“Until the root came, and the taste of sap. Some changes were slow, others came quickly, and he—they—flowed together, found the stream of time. His old body wasn’t forgotten, but it changed, became more like things the root remembered from otherwhere; his hind legs lengthened and his spine stood up. Small thoughts in his head put out branches, and those branched also, until what had before been warmth, light, shadow, movement, fear, contentment, anger, and lust became categories instead of simple facts. The world was the same, but it seemed more, bigger, stranger than ever.

“Death followed life and life death, but it all flowed through the root, each life different, each the same.

“Until that, too, ended, and the root was ripped away, and he was alone. The gathering place was empty except for him—no elders, no siblings. He swam in black water, forgetting everything. Losing his form, melting away.

“But in that dissolution, the illusion was also dissolved. He was many, and he was one. He sang, a plaintive tune, a remembrance, a prayer. All of his voices took it up, trembling it out through every branch and root, through heart and blood and bone.”

After his rebirth in the new, Um-Hist grown body, Glim’s “face wasn’t exactly the same. It looked younger, which made sense, but there was also a little something different about the shape of it; the same for his coloring, which had more rust in it now. If [Annaig] had seen this body a few months ago, she would have thought it one of Glim’s brothers, but she wouldn’t have mistaken it for him.”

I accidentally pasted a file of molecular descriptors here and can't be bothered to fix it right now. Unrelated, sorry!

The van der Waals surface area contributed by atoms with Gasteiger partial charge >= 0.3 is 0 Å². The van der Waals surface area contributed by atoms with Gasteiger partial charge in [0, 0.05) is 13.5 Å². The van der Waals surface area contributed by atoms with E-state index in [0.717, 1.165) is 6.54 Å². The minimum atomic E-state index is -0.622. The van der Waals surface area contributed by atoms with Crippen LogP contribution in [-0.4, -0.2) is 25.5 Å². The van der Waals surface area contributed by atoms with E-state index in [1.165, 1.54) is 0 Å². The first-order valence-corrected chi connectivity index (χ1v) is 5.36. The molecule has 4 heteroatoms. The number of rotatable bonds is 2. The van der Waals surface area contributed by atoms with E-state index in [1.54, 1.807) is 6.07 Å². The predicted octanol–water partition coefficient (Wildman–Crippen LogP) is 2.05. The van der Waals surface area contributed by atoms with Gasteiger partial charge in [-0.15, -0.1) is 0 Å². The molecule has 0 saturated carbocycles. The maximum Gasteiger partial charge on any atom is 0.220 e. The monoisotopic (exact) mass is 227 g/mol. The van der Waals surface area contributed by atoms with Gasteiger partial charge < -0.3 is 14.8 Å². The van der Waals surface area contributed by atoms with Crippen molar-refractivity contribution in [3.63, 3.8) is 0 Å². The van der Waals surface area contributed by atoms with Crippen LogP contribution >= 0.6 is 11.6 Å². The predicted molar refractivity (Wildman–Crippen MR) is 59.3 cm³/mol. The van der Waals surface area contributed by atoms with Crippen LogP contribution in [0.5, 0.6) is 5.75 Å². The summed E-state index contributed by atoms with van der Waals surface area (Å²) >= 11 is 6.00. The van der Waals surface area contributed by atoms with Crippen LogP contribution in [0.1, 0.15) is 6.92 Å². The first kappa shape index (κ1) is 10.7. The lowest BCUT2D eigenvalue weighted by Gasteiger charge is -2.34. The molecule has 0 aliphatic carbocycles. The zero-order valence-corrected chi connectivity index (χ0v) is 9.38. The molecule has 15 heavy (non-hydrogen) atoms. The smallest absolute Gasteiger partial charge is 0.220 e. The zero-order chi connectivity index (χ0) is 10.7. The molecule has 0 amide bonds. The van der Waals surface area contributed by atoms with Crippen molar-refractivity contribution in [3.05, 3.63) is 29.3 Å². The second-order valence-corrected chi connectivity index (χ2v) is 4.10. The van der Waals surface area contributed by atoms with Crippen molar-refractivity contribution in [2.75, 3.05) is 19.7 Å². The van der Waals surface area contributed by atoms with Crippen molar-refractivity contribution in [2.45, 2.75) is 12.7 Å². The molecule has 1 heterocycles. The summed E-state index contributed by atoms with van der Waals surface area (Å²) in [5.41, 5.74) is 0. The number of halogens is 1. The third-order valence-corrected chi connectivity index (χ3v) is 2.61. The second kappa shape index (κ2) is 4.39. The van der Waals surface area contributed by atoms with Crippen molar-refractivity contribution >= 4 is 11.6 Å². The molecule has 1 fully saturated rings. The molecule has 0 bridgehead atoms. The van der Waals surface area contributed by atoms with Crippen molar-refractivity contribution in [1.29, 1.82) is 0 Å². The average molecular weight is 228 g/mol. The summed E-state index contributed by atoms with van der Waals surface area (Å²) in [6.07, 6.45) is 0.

Glim was 18 years old during the events of the novel.

Somewhere near Lilmoth is an “ancient, sunken structure” whose wall extends 20 feet above the water. Glim and Annaig used to play there when they were 5 years old.

Kraken barnacles are about the “size and shape of a large shark tooth, smooth and dark green, with a wet, tube-like appendage sticking out of the wide end.” They have hard shells and soft mass with a projecting stalk inside. It is native to the seas around Lilmoth.

When angry, Argonians may puff out their spines and give off a “fighting odor,” presumably to scare away the competition or prepare for a fight.

The Hist “are sentient trees, and we [Glim, speaking on behalf of the Argonians] are—connected to them. They are many and they are one, all attached at the root, and we, too, are joined to that root. Some say we were created by the Hist, to see for them the world where they cannot walk. They can call us or send us away. When we are named, we take of the sap of the Hist, and we are changed—sometimes a little, sometimes very much. […]

“A few twelves of years ago, our country was invaded from Oblivion. The Hist knew it was going to happen, and called our people back to Black Marsh. Many of us were altered, made ready for the war that we had to fight. Made stronger, faster—able to endure terrible things. […]”

“The Hist are supposed to be unified,” Glim said, “but at times certain trees have gone rogue, broken away from the others. It happened long, long ago in my city, and I think it happened again, not long before your world entered mine. A rogue tree helped Umbriel somehow, do you understand? It helped kill many, many of my people so they could serve Umbriel as dead things. And now I think it may have helped summon Umbriel here in the first place.

The sap of the Hist can “alter things.”